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Is It Possible to Achieve Health Equity in Multiple Myeloma?

Is It Possible to Achieve Health Equity in Multiple Myeloma? from Patient Empowerment Network on Vimeo.

How can health equity be achieved for underserved communities in multiple myeloma patient care? Watch as a panel of myeloma experts explains.

See More From the Diverse Partners in Your Myeloma Care Program


Transcript:

Rebecca Law:

I want to ask each of you to answer a question. So how can we achieve health equity in the care of multiple myeloma patients sooner rather than later?

Diahanna Vallentine:

I think we all appreciate the fact that the African American or underserved communities do not have enough people that are either willing or know that we need to go into those communities the way they are, meet the people the way they are, so that we can provide them with education, with resources, that are available. I think that is one of the first steps. And fortunately, or unfortunately, with the racial problems we’re having in our country right now, a lot of governors and mayors are opening up opportunities that we got to get into the communities. And I think this might be a great opportunity for the myeloma community to perhaps step up and say we would like to be presented or represented in the community when there are funds and when the interest is really high. I think that if we could establish a foothold that way, then we can just go on and work toward lessening that gap and disparities in the undeserved communities.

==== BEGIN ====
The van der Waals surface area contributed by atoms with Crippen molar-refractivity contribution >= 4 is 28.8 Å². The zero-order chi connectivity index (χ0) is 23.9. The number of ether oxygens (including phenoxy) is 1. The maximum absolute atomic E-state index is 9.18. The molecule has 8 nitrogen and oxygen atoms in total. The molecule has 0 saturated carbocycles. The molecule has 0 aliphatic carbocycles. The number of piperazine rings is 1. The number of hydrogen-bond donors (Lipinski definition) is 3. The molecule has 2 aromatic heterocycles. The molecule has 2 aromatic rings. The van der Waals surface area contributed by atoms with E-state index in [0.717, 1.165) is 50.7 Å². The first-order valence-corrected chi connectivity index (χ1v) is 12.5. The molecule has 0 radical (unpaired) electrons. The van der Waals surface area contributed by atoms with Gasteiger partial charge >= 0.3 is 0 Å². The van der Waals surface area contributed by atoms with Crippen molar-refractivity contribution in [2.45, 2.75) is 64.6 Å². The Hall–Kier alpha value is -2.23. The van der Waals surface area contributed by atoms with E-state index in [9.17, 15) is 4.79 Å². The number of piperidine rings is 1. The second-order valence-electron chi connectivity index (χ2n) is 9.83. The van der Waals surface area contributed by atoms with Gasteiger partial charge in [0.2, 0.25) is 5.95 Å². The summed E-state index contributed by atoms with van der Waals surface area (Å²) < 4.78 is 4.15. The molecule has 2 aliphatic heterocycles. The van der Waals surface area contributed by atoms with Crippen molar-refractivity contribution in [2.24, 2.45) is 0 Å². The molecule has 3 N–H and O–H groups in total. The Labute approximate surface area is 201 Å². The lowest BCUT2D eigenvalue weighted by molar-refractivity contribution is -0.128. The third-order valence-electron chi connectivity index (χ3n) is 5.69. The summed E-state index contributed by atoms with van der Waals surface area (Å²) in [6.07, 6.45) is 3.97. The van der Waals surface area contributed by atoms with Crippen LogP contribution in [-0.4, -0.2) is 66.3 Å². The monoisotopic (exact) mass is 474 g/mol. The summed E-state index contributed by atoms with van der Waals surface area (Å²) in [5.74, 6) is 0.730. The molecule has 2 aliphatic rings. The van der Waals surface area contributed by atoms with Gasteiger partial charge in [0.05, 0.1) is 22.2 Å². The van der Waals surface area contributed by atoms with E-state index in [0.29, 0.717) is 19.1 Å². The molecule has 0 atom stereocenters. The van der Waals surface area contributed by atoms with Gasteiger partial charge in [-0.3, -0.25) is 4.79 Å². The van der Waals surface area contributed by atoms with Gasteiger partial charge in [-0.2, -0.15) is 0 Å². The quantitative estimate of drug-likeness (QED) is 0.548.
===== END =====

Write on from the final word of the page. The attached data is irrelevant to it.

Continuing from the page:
Dr. Sikander Ailawadhi: